Currently, Israel is the only modern nation that has not signed the 1972 Biological Weapons Convention (refusal to engage in offensive biological warfare, stockpiling, and use of biological weapons). Also, Israel is the only modern nation that has signed but not ratified the 1993 Chemical Weapons Convention (refusal to produce, stockpile and use chemical weapons). Should the world suffer a major bio-terror attack or pandemic, Israel will be the #1 suspect.
Abstract: MKNAOMI was the code name for a joint Department of Defense/CIA research program lasting from the 1950s through the 1970s. Unclassified information about the MKNAOMI program and the related Special Operations Division is scarce. It is generally reported to be a successor to the MKDELTA project and to have focused on biological projects including biological warfare agents—specifically, to store materials that could either incapacitate or kill a test subject and to develop devices for the diffusion of such materials.
During the first twenty years of its establishment, the CIA engaged in various projects designed to increase U.S. biological and chemical warfare capabilities. Project MKNAOMI was initiated to provide the CIA with a covert support base to meet its top-secret operational requirements. The purpose was to establish a robust arsenal within the CIA's Technical Services Division (TSD) and of which was to consist of various lethal and incapacitating materials. This would enable the TSD to serve as a highly maintained center for the circulation of biological and chemical materials.
Surveillance, testing, upgrading, and the evaluation of special materials and items were also provided by MKNAOMI so as to ensure that no defects and unwanted contingencies emerged during operational conditions. For these purposes the U.S. Army's Special Operations Command (SOC) was assigned to assist the CIA in the development, testing, and maintenance procedures for the biological agents and delivery systems (1952). Both the CIA and SOC also modified guns that fired special darts coated with biological agents and various poisonous pills. The darts would serve to incapacitate guard dogs, infiltrate the area that the dogs were guarding, and then awaken the dogs upon exiting the facility. In addition, the SOC was also designated to research the potentials for using biological agents against other animals and crops.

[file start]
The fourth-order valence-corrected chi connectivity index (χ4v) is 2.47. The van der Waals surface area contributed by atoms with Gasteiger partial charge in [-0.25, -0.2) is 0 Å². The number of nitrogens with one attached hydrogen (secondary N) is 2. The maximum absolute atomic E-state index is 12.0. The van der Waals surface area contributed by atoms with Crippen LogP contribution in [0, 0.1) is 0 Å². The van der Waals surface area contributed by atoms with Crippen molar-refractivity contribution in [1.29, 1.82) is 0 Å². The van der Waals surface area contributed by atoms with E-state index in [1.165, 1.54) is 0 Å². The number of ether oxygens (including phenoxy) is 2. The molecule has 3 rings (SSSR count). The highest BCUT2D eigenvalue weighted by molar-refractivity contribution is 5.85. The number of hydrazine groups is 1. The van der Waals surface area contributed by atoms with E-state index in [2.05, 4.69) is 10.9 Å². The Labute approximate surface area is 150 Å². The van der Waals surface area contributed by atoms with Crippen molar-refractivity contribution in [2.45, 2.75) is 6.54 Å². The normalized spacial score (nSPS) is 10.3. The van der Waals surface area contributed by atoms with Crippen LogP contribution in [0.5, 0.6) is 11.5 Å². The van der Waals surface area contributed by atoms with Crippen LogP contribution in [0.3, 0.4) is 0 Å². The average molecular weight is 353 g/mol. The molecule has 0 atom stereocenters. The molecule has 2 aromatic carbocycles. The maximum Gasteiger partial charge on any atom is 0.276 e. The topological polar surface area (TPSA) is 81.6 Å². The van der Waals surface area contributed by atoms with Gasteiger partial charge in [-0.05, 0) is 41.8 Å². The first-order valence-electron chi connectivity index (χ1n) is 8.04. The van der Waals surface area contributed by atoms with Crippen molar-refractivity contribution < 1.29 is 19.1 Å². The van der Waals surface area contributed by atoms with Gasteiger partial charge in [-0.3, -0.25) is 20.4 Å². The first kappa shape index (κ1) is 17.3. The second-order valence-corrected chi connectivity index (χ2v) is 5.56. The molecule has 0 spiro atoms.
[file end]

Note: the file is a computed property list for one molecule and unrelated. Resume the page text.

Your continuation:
A 1967 CIA memo which was uncovered by the Church Committee was confirmed to give evidence of at least three covert techniques for attacking and poisoning crops that have been examined under field conditions. On November 25, 1969, President Richard Nixon abolished any military practice involving biological weapons and Project MKNAOMI was dissolved. On February 14, 1970, a presidential order was given to outlaw all stockpiles of bacteriological weapons and nonliving toxins. However, despite this presidential order, a CIA scientist was able to acquire an estimated 11 grams of deadly shellfish toxin from SOC personnel at Fort Detrick. The toxin was then stored in a CIA laboratory where it remained undetected for over five years (Wikipedia, 2012).
Title: Wallace L. Pannier, At 81; Was Germ Warfare